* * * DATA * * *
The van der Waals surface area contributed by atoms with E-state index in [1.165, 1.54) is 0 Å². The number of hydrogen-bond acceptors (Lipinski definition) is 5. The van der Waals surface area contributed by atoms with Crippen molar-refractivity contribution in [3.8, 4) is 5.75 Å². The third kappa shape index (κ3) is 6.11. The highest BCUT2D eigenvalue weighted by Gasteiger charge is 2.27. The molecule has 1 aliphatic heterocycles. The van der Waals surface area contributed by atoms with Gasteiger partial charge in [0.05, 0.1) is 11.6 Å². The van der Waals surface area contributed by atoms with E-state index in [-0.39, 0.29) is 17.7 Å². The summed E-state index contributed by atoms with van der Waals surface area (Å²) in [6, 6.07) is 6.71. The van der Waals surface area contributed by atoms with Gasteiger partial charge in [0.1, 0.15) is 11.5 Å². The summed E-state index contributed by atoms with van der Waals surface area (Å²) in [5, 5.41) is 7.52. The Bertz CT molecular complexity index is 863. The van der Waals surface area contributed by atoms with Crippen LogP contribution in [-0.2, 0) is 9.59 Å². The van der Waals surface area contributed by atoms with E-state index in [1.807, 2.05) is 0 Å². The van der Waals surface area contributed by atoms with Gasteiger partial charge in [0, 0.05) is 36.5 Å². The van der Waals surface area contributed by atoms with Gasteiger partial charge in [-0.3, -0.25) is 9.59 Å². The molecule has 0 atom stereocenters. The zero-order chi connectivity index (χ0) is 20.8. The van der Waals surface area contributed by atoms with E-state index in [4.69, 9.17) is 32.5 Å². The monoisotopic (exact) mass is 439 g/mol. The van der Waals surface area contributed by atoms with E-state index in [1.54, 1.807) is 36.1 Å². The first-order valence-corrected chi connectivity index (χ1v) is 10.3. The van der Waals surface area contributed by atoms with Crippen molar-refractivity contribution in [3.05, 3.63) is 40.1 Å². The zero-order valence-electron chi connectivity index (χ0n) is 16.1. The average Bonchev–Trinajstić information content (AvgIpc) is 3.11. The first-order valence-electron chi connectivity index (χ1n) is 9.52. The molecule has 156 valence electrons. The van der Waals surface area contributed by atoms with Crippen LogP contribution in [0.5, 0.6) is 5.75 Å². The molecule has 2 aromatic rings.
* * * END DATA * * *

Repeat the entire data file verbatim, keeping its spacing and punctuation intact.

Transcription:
The van der Waals surface area contributed by atoms with E-state index in [1.165, 1.54) is 0 Å². The number of hydrogen-bond acceptors (Lipinski definition) is 5. The van der Waals surface area contributed by atoms with Crippen molar-refractivity contribution in [3.8, 4) is 5.75 Å². The third kappa shape index (κ3) is 6.11. The highest BCUT2D eigenvalue weighted by Gasteiger charge is 2.27. The molecule has 1 aliphatic heterocycles. The van der Waals surface area contributed by atoms with Gasteiger partial charge in [0.05, 0.1) is 11.6 Å². The van der Waals surface area contributed by atoms with E-state index in [-0.39, 0.29) is 17.7 Å². The summed E-state index contributed by atoms with van der Waals surface area (Å²) in [6, 6.07) is 6.71. The van der Waals surface area contributed by atoms with Gasteiger partial charge in [0.1, 0.15) is 11.5 Å². The summed E-state index contributed by atoms with van der Waals surface area (Å²) in [5, 5.41) is 7.52. The Bertz CT molecular complexity index is 863. The van der Waals surface area contributed by atoms with Crippen LogP contribution in [-0.2, 0) is 9.59 Å². The van der Waals surface area contributed by atoms with E-state index in [1.807, 2.05) is 0 Å². The van der Waals surface area contributed by atoms with Gasteiger partial charge in [0, 0.05) is 36.5 Å². The van der Waals surface area contributed by atoms with Gasteiger partial charge in [-0.3, -0.25) is 9.59 Å². The molecule has 0 atom stereocenters. The zero-order chi connectivity index (χ0) is 20.8. The van der Waals surface area contributed by atoms with E-state index in [4.69, 9.17) is 32.5 Å². The monoisotopic (exact) mass is 439 g/mol. The van der Waals surface area contributed by atoms with E-state index in [1.54, 1.807) is 36.1 Å². The first-order valence-corrected chi connectivity index (χ1v) is 10.3. The van der Waals surface area contributed by atoms with Crippen molar-refractivity contribution in [3.05, 3.63) is 40.1 Å². The zero-order valence-electron chi connectivity index (χ0n) is 16.1. The average Bonchev–Trinajstić information content (AvgIpc) is 3.11. The first-order valence-electron chi connectivity index (χ1n) is 9.52. The molecule has 156 valence electrons. The van der Waals surface area contributed by atoms with Crippen LogP contribution in [0.5, 0.6) is 5.75 Å². The molecule has 2 aromatic rings.